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Contextualizing Learning: Becoming A Tourism and Hospitality Professional

Gayle Jennings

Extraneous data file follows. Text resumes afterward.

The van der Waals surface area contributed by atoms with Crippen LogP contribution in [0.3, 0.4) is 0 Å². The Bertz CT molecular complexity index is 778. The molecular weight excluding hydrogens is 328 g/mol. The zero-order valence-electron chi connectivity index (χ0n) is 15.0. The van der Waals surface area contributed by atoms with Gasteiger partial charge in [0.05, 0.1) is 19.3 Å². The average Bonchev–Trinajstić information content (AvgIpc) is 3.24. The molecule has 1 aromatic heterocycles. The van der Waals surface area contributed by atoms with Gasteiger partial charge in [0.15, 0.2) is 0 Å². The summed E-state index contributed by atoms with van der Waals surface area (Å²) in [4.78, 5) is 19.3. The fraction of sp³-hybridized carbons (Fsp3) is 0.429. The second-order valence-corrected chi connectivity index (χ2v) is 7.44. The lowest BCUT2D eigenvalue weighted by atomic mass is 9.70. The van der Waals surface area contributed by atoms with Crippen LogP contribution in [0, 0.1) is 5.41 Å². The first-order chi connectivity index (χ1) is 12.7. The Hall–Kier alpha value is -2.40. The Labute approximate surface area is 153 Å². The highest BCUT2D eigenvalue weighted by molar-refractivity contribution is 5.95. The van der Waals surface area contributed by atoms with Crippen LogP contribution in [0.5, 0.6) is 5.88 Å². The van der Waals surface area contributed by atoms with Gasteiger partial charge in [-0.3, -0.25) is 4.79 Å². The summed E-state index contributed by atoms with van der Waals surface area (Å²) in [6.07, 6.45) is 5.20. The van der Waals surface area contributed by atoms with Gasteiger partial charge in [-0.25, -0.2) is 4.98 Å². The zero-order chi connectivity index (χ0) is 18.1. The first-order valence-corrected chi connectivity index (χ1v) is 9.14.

Over three years, a final semester, undergraduate project-based tourism and hospitality course was successively refined using action research processes. The course required students to integrate and put into practice learnings from all courses. Each offering of the course required students to develop, implement and evaluate a tourism and hospitality project specifically related to their interests. The majority of students developed projects in conjunction with industry partners, a few with hypothetical industry partners, and several with themselves as entrepreneurs. Initially, role-play was variously used to engage students in experiential profession-based learning. By the third year of offering, role-play was replaced by simulation. Students became a community of practice, wherein each week’s face-to-face contact involved a focused round-table departmental meeting. During meetings, there was a strong emphasis on intrapersonal, interpersonal and oral communication skill development. Project assessment involved 5-minute pitches, a written proposal, ethics “test”, an oral presentation and a written report. Students were required to self-evaluate all assessment tasks. In addition, students anonymously voted and provided written feedback on the best project pitch, as well as written feedback on all oral presentations. Student involvement in self and peer assessment aided personal reflection and constructive feedback with respect to professional practice. 

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